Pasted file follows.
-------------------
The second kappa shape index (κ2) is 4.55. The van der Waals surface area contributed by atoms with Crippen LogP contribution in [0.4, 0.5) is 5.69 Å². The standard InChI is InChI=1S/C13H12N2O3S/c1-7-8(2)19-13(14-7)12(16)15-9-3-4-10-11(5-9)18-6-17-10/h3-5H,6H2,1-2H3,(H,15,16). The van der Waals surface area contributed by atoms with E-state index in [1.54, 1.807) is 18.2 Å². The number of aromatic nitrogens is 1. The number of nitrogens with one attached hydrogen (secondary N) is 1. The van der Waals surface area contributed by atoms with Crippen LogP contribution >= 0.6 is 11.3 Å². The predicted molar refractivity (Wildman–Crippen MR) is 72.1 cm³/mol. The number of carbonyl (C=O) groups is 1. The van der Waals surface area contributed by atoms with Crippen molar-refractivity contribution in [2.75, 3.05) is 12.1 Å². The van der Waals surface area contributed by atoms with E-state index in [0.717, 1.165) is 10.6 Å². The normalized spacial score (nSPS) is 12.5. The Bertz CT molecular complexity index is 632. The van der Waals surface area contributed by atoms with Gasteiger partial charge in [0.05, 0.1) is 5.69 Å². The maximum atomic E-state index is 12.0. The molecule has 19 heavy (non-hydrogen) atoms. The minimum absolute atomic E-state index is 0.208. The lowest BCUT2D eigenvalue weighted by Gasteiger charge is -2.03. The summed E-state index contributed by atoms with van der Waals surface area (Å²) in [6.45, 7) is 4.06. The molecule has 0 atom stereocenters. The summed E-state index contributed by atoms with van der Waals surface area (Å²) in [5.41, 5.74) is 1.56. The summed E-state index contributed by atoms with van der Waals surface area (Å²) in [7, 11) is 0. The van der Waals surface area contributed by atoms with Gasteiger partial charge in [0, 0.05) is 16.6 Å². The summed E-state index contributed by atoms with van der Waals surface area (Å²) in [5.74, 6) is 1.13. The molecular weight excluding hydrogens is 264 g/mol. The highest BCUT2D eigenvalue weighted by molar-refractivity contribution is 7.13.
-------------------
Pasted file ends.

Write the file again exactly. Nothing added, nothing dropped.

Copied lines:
The second kappa shape index (κ2) is 4.55. The van der Waals surface area contributed by atoms with Crippen LogP contribution in [0.4, 0.5) is 5.69 Å². The standard InChI is InChI=1S/C13H12N2O3S/c1-7-8(2)19-13(14-7)12(16)15-9-3-4-10-11(5-9)18-6-17-10/h3-5H,6H2,1-2H3,(H,15,16). The van der Waals surface area contributed by atoms with E-state index in [1.54, 1.807) is 18.2 Å². The number of aromatic nitrogens is 1. The number of nitrogens with one attached hydrogen (secondary N) is 1. The van der Waals surface area contributed by atoms with Crippen LogP contribution >= 0.6 is 11.3 Å². The predicted molar refractivity (Wildman–Crippen MR) is 72.1 cm³/mol. The number of carbonyl (C=O) groups is 1. The van der Waals surface area contributed by atoms with Crippen molar-refractivity contribution in [2.75, 3.05) is 12.1 Å². The van der Waals surface area contributed by atoms with E-state index in [0.717, 1.165) is 10.6 Å². The normalized spacial score (nSPS) is 12.5. The Bertz CT molecular complexity index is 632. The van der Waals surface area contributed by atoms with Gasteiger partial charge in [0.05, 0.1) is 5.69 Å². The maximum atomic E-state index is 12.0. The molecule has 19 heavy (non-hydrogen) atoms. The minimum absolute atomic E-state index is 0.208. The lowest BCUT2D eigenvalue weighted by Gasteiger charge is -2.03. The summed E-state index contributed by atoms with van der Waals surface area (Å²) in [6.45, 7) is 4.06. The molecule has 0 atom stereocenters. The summed E-state index contributed by atoms with van der Waals surface area (Å²) in [5.41, 5.74) is 1.56. The summed E-state index contributed by atoms with van der Waals surface area (Å²) in [7, 11) is 0. The van der Waals surface area contributed by atoms with Gasteiger partial charge in [0, 0.05) is 16.6 Å². The summed E-state index contributed by atoms with van der Waals surface area (Å²) in [5.74, 6) is 1.13. The molecular weight excluding hydrogens is 264 g/mol. The highest BCUT2D eigenvalue weighted by molar-refractivity contribution is 7.13.